Herb-Scented Mashed Potatoes

These wonderful, creamy and fluffy mashed potatoes had a subtle flavor from cream steeped with rosemary, sage, and garlic. My son made them as part of our Thanksgiving feast this year. I loved the contrasting texture of the crispy top layer.

This recipe was adapted from Food and Wine, contributed by Justin Chapple. I modified the proportions and broiled the potatoes in a 9-inch cast iron skillet.

Yield: Serves 6 to 8

  • 1/2 cup plus 2 T heavy cream
  • 1/2 cup plus 2 T whole milk
  • 4 ounces (8 T, one stick) unsalted butter, plus 1 T melted butter for brushing
  • one 4 to 6-inch rosemary sprig
  • 1 4 to 6-inch sage sprig
  • 2 garlic cloves, crushed
  • 2 1/2 pounds baking potatoes, peeled and cut into 2-inch pieces (I used Maine Cold River Gold potatoes)
  • Kosher salt
  • freshly ground black pepper
  1. In a medium saucepan, combine the cream, milk and one stick of butter with the rosemary, sage and garlic and bring just to a simmer.
  2. Remove from the heat and let steep for 15 minutes, then discard the rosemary, sage and garlic.
  3. Meanwhile, in a large pot, cover the potatoes with water and bring to a boil. Add a generous pinch of salt and simmer over moderate heat until tender, about 20 minutes.
  4. Drain well, then pass the potatoes through a ricer into the pot.
  5. Fold in the cream mixture and season generously with salt and pepper.
  6. Light the broiler and position the rack 8 inches from the heat.
  7. Scrape the potatoes into a 9-inch round flameproof pan or baking dish (2 inches deep) and, using a spoon, decoratively swirl the top. (I used a cast iron skillet.)
  8. Gently brush with melted butter.
  9. Broil for about 8 minutes, until the top is browned in spots. Serve hot.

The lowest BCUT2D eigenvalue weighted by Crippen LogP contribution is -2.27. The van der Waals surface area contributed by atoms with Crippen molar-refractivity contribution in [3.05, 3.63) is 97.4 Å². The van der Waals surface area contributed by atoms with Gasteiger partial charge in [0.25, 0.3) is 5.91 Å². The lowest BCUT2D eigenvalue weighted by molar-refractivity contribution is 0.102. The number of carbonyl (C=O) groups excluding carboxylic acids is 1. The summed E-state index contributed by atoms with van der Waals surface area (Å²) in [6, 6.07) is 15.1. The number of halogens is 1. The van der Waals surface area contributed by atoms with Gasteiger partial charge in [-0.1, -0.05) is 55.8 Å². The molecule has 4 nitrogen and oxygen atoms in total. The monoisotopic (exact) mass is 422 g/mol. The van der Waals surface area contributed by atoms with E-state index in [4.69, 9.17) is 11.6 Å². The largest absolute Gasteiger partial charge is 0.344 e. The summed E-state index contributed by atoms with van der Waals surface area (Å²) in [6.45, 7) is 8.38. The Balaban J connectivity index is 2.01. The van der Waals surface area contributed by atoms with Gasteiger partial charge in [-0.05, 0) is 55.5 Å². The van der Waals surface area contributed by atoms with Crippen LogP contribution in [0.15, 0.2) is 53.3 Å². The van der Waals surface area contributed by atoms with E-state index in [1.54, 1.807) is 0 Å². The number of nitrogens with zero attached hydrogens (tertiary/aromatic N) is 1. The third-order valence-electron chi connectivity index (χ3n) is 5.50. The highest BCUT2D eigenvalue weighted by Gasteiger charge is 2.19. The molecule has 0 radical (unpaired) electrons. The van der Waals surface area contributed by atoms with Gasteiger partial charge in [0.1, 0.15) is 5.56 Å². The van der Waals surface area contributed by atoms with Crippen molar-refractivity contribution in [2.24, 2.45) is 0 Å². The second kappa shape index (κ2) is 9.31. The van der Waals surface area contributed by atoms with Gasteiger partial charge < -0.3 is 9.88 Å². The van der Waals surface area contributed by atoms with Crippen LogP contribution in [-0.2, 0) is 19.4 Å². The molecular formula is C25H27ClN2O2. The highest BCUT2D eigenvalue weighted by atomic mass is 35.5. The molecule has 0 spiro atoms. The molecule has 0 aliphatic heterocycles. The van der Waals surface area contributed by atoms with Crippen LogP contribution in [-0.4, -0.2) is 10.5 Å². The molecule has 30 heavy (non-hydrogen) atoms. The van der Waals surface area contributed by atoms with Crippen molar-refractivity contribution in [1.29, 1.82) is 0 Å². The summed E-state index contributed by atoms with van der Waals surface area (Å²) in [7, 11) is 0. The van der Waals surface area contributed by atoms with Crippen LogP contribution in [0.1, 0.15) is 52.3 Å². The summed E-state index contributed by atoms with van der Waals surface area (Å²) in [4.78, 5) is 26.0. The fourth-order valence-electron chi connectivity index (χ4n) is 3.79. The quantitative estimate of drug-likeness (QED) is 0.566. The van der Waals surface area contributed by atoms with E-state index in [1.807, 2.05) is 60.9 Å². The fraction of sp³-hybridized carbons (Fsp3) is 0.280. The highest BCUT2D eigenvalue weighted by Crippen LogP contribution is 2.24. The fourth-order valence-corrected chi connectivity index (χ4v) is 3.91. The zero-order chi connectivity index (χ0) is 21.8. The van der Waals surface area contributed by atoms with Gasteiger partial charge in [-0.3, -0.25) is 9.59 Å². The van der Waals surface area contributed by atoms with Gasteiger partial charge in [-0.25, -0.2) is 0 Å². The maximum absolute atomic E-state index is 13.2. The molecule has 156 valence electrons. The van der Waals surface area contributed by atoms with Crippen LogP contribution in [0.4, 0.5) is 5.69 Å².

Note: If doubling the recipe, place the riced potatoes into a 12-inch round flameproof pan such as a cast iron skillet.

Mashed Cauliflower with Gruyère

This is a great, quick, and simple vegetarian dish which could easily be used as a substitute for mashed potatoes. Broccoli would be a tasty alternative for the cauliflower.

I served it as a side dish with pork tenderloin with mustard-wine sauce along with sautéed kale.

This recipe is from How to Cook Everything Vegetarian: Simple Meatless Recipes for Great Food by Mark Bittman. The consistency can easily be altered to personal preference. Delicious!

  • coarse salt
  • 1 large or 1-2 small heads of cauliflower, cored, trimmed, and separated into florets (I used 1 1/2 heads)
  • 1 cup milk, plus more if needed (I used 1 percent)
  • 2 T unsalted butter
  • 2 cups grated white melting cheese such as Gruyère, cheddar, of Asiago
  • freshly ground black pepper
  • 1/4 tsp freshly grated nutmeg
  • chopped parsley leaves for garnish, if desired
  1. Fill a large pot with water, put it on to boil, and salt it.
  2. Boil the cauliflower until very tender, about 15 minutes.
  3. Drain, reserving about one cup of the cooking water. Wipe the pot dry.
  4. Put the milk, butter, and cheese in the pot over medium-low heat.
  5. Sprinkle with salt and pepper and the nutmeg. Cook, stirring occasionally to keep the mixture from sticking, until the cheese and butter start to melt, 3 to 5 minutes.
  6. Stir in the cauliflower and mash with a potato masher; stir well to combine. The mixture should be the consistency you like in mashed potatoes. If it’s not creamy enough, add a little of the cauliflower cooking water or more milk until it is.
  7. Taste and adjust the seasoning, garnish, and serve.

Classic Applesauce

Every autumn I used to make a roasted applesauce.  I liked it because it was different.  My husband says that I am the only one who liked it…. so, I made this classic applesauce instead.  I will admit that everyone loved it!

The recipe was adapted from Martha Stewart’s Everyday Food.

Yield: about 4 cups

  • 4 to 5 pounds apples such as McIntosh, Gala, Empire, and/or Braeburn
  • freshly squeezed juice from 1 lemon (Meyer lemon juice also works well)
  • 1 1/2 cups water
  • large pinch coarse salt, or more, to taste
  • 1/2 tsp ground cinnamon, plus more for sprinkling, if desired
  1. Peel, core, and slice the apples. Place in a large pot or Dutch oven.
  2. Bring the sliced apples, lemon juice, and water to a boil over high.
  3. Reduce heat and simmer until apples are very soft and falling apart, 25-30+ minutes.
  4. Mash with a potato masher or pulse in a food processor until smooth with small chunks remaining.
  5. Add salt and cinnamon. Taste and adjust seasoning, if necessary.
  6. Let cool, then transfer applesauce to airtight containers.  (I use recycled jars.)
  7. Refrigerate, up to 5 days, or freeze, up to 2 months. Serve sprinkled with cinnamon, if desired.

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